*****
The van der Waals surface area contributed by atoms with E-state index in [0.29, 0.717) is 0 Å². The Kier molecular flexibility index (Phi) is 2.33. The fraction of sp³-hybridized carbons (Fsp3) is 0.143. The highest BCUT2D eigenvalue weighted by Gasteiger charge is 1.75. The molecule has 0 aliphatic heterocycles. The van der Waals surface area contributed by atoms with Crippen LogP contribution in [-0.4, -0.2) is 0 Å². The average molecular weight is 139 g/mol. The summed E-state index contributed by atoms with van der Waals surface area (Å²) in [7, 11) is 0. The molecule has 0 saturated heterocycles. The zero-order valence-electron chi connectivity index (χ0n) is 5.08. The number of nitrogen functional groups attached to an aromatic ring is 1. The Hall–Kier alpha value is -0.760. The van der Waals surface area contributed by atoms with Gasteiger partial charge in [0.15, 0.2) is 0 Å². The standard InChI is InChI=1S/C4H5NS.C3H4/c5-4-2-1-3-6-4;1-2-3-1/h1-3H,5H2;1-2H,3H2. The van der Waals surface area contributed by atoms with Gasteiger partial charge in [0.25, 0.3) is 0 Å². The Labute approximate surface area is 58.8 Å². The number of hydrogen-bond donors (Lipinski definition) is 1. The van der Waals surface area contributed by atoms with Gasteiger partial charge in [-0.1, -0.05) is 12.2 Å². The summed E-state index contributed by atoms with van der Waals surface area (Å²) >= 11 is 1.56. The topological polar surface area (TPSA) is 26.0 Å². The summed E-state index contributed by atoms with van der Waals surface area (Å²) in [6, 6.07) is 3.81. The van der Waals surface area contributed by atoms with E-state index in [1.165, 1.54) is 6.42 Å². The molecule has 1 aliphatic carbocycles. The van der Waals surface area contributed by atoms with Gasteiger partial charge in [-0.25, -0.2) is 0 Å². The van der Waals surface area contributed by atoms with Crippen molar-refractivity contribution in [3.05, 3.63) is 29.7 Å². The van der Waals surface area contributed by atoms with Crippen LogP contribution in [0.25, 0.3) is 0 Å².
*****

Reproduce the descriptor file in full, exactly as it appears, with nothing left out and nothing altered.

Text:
The van der Waals surface area contributed by atoms with E-state index in [0.29, 0.717) is 0 Å². The Kier molecular flexibility index (Phi) is 2.33. The fraction of sp³-hybridized carbons (Fsp3) is 0.143. The highest BCUT2D eigenvalue weighted by Gasteiger charge is 1.75. The molecule has 0 aliphatic heterocycles. The van der Waals surface area contributed by atoms with Crippen LogP contribution in [-0.4, -0.2) is 0 Å². The average molecular weight is 139 g/mol. The summed E-state index contributed by atoms with van der Waals surface area (Å²) in [7, 11) is 0. The molecule has 0 saturated heterocycles. The zero-order valence-electron chi connectivity index (χ0n) is 5.08. The number of nitrogen functional groups attached to an aromatic ring is 1. The Hall–Kier alpha value is -0.760. The van der Waals surface area contributed by atoms with Gasteiger partial charge in [0.15, 0.2) is 0 Å². The standard InChI is InChI=1S/C4H5NS.C3H4/c5-4-2-1-3-6-4;1-2-3-1/h1-3H,5H2;1-2H,3H2. The van der Waals surface area contributed by atoms with Gasteiger partial charge in [0.25, 0.3) is 0 Å². The Labute approximate surface area is 58.8 Å². The number of hydrogen-bond donors (Lipinski definition) is 1. The van der Waals surface area contributed by atoms with Gasteiger partial charge in [-0.1, -0.05) is 12.2 Å². The summed E-state index contributed by atoms with van der Waals surface area (Å²) >= 11 is 1.56. The topological polar surface area (TPSA) is 26.0 Å². The summed E-state index contributed by atoms with van der Waals surface area (Å²) in [6, 6.07) is 3.81. The van der Waals surface area contributed by atoms with E-state index in [1.165, 1.54) is 6.42 Å². The molecule has 1 aliphatic carbocycles. The van der Waals surface area contributed by atoms with Gasteiger partial charge in [-0.25, -0.2) is 0 Å². The van der Waals surface area contributed by atoms with Crippen molar-refractivity contribution in [3.05, 3.63) is 29.7 Å². The van der Waals surface area contributed by atoms with Crippen LogP contribution in [0.25, 0.3) is 0 Å².